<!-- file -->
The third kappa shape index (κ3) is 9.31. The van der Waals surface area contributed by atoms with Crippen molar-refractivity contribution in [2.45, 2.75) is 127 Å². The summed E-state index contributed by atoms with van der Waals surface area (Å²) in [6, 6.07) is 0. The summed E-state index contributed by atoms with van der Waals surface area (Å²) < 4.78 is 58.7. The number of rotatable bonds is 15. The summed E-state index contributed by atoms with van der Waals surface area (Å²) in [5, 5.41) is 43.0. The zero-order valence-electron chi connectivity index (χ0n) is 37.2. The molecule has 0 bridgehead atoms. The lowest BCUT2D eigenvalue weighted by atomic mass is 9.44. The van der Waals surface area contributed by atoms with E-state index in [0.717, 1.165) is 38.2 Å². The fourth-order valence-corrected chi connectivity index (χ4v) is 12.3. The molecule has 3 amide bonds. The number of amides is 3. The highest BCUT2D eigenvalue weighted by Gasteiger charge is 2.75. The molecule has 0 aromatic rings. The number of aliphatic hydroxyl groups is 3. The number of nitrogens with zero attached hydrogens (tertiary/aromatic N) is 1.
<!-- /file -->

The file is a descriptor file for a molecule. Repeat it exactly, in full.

The third kappa shape index (κ3) is 9.31. The van der Waals surface area contributed by atoms with Crippen molar-refractivity contribution in [2.45, 2.75) is 127 Å². The summed E-state index contributed by atoms with van der Waals surface area (Å²) in [6, 6.07) is 0. The summed E-state index contributed by atoms with van der Waals surface area (Å²) < 4.78 is 58.7. The number of rotatable bonds is 15. The summed E-state index contributed by atoms with van der Waals surface area (Å²) in [5, 5.41) is 43.0. The zero-order valence-electron chi connectivity index (χ0n) is 37.2. The molecule has 0 bridgehead atoms. The lowest BCUT2D eigenvalue weighted by atomic mass is 9.44. The van der Waals surface area contributed by atoms with E-state index in [0.717, 1.165) is 38.2 Å². The fourth-order valence-corrected chi connectivity index (χ4v) is 12.3. The molecule has 3 amide bonds. The number of amides is 3. The highest BCUT2D eigenvalue weighted by Gasteiger charge is 2.75. The molecule has 0 aromatic rings. The number of aliphatic hydroxyl groups is 3. The number of nitrogens with zero attached hydrogens (tertiary/aromatic N) is 1.